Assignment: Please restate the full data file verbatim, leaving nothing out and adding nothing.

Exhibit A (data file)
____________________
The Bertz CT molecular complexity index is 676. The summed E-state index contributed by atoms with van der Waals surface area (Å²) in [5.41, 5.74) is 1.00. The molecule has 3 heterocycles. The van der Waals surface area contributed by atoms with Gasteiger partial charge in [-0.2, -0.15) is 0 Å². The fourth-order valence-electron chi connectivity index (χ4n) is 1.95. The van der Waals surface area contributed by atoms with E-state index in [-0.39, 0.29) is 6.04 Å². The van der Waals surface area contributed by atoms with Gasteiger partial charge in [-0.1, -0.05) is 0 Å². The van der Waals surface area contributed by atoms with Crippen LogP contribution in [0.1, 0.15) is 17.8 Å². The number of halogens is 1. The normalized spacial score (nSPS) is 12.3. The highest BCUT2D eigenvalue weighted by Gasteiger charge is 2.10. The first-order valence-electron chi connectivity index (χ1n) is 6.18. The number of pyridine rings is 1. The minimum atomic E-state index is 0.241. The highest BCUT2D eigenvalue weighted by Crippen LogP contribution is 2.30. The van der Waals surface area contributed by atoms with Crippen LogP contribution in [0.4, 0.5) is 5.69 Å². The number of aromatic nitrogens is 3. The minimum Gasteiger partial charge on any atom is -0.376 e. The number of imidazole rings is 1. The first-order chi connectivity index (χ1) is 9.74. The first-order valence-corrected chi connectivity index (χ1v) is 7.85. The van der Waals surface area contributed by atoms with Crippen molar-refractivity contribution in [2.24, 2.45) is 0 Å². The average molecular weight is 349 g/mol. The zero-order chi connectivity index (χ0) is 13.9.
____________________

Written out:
The Bertz CT molecular complexity index is 676. The summed E-state index contributed by atoms with van der Waals surface area (Å²) in [5.41, 5.74) is 1.00. The molecule has 3 heterocycles. The van der Waals surface area contributed by atoms with Gasteiger partial charge in [-0.2, -0.15) is 0 Å². The fourth-order valence-electron chi connectivity index (χ4n) is 1.95. The van der Waals surface area contributed by atoms with E-state index in [-0.39, 0.29) is 6.04 Å². The van der Waals surface area contributed by atoms with Gasteiger partial charge in [-0.1, -0.05) is 0 Å². The van der Waals surface area contributed by atoms with Crippen LogP contribution in [0.1, 0.15) is 17.8 Å². The number of halogens is 1. The normalized spacial score (nSPS) is 12.3. The highest BCUT2D eigenvalue weighted by Gasteiger charge is 2.10. The first-order valence-electron chi connectivity index (χ1n) is 6.18. The number of pyridine rings is 1. The minimum atomic E-state index is 0.241. The highest BCUT2D eigenvalue weighted by Crippen LogP contribution is 2.30. The van der Waals surface area contributed by atoms with Crippen LogP contribution in [0.4, 0.5) is 5.69 Å². The number of aromatic nitrogens is 3. The minimum Gasteiger partial charge on any atom is -0.376 e. The number of imidazole rings is 1. The first-order chi connectivity index (χ1) is 9.74. The first-order valence-corrected chi connectivity index (χ1v) is 7.85. The van der Waals surface area contributed by atoms with Crippen molar-refractivity contribution in [2.24, 2.45) is 0 Å². The average molecular weight is 349 g/mol. The zero-order chi connectivity index (χ0) is 13.9.